It’s not just mosquitoes that people should be on the lookout for this summer.
Tick season is upon us, and a recent report by the Public Health Agency of Canada adds that climate change is increasing the population and spread of the bug.
Robbin Lindsay of the National Microbiology Lab in Winnipeg said overall temperatures are increasing in Canada and that allows ticks to survive more and spread the ranges of their habitats.
“What (climate change) is leading to is in areas where the ticks are present already, that’s increasing their abundance,” said Lindsay, who co-authored the Public Health Agency report released April 4. “It’s also resulting in giving a capacity for them to spread to more northern latitudes.”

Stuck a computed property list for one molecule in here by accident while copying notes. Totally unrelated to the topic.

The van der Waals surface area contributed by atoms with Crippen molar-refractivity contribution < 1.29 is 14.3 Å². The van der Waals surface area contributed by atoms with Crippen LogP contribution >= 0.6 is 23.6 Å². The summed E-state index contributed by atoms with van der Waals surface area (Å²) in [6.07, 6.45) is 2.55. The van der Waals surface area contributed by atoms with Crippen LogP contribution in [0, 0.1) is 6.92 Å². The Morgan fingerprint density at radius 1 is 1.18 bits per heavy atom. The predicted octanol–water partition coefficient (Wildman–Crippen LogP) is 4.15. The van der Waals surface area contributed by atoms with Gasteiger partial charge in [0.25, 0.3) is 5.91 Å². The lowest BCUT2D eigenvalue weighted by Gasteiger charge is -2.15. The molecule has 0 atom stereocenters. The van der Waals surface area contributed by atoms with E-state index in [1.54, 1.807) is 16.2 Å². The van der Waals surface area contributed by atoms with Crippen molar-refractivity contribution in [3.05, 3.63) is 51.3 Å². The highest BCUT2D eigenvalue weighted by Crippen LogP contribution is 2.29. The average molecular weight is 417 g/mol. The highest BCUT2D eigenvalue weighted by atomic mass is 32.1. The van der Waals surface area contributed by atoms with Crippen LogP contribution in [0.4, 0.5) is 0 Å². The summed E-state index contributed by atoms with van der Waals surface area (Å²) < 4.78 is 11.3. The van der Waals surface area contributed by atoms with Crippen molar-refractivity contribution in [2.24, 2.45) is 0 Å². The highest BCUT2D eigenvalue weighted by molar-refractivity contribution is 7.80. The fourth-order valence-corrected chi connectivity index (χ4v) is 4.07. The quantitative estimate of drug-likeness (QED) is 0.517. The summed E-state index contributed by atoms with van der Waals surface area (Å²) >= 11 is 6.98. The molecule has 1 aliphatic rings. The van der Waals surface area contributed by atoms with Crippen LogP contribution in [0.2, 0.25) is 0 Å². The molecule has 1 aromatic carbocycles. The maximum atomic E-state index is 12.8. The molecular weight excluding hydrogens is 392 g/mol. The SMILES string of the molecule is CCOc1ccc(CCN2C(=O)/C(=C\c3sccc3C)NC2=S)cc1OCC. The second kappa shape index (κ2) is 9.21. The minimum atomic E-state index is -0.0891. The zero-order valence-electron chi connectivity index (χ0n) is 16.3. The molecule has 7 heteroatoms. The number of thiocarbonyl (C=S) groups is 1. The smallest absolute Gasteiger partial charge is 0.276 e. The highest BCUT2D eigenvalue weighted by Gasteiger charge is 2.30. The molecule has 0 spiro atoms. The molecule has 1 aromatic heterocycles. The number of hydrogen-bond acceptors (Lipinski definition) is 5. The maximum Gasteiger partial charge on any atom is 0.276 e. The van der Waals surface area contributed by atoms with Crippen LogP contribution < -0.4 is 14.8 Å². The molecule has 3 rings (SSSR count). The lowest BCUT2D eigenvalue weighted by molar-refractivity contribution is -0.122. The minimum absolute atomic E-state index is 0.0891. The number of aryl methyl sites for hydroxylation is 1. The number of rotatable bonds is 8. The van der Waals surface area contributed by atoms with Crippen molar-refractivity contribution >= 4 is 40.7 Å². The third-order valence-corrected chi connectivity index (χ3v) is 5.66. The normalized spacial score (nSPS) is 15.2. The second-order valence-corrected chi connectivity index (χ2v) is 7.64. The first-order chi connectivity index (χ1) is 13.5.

The biggest thing that Lindsay warns about is the spread of the black-legged tick, which carries Lyme disease.
Although the black-legged tick is rarely present in Saskatchewan, the spread of its population means it’s not too far off.
“The range change in 20 years has been extremely striking,” said Lindsay, who added that black-legged ticks now exist throughout Northern Ontario, Quebec, New Brunswick, Nova Scotia and into Manitoba.
Twenty years ago the tick only existed in Southern Ontario. Saskatchewan is likely to see the spread of the tick at some point.
“There are certainly areas of Saskatchewan that parallel Manitoba in terms of suitable habitat (and) acceptable climate, so we don’t anticipate that it’s (only) going to happen — it’s just a